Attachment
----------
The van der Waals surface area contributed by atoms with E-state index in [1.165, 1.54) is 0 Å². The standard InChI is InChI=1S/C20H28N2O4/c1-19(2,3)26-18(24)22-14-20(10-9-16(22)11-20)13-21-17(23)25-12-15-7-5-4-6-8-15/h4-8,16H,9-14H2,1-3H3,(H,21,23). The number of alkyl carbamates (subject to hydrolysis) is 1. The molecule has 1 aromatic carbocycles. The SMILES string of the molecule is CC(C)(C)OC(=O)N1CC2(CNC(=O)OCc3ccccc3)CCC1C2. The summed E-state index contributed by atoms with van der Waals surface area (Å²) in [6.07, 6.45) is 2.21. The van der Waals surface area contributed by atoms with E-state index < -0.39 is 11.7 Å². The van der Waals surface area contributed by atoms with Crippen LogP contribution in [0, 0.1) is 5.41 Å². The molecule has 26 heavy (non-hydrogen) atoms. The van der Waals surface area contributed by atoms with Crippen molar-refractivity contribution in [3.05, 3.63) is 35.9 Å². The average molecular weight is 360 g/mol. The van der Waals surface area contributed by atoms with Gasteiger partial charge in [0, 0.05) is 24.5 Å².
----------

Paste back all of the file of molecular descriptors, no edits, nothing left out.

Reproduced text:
The van der Waals surface area contributed by atoms with E-state index in [1.165, 1.54) is 0 Å². The standard InChI is InChI=1S/C20H28N2O4/c1-19(2,3)26-18(24)22-14-20(10-9-16(22)11-20)13-21-17(23)25-12-15-7-5-4-6-8-15/h4-8,16H,9-14H2,1-3H3,(H,21,23). The number of alkyl carbamates (subject to hydrolysis) is 1. The molecule has 1 aromatic carbocycles. The SMILES string of the molecule is CC(C)(C)OC(=O)N1CC2(CNC(=O)OCc3ccccc3)CCC1C2. The summed E-state index contributed by atoms with van der Waals surface area (Å²) in [6.07, 6.45) is 2.21. The van der Waals surface area contributed by atoms with E-state index < -0.39 is 11.7 Å². The van der Waals surface area contributed by atoms with Crippen LogP contribution in [0, 0.1) is 5.41 Å². The molecule has 26 heavy (non-hydrogen) atoms. The van der Waals surface area contributed by atoms with Crippen molar-refractivity contribution in [3.05, 3.63) is 35.9 Å². The average molecular weight is 360 g/mol. The van der Waals surface area contributed by atoms with Gasteiger partial charge in [0, 0.05) is 24.5 Å².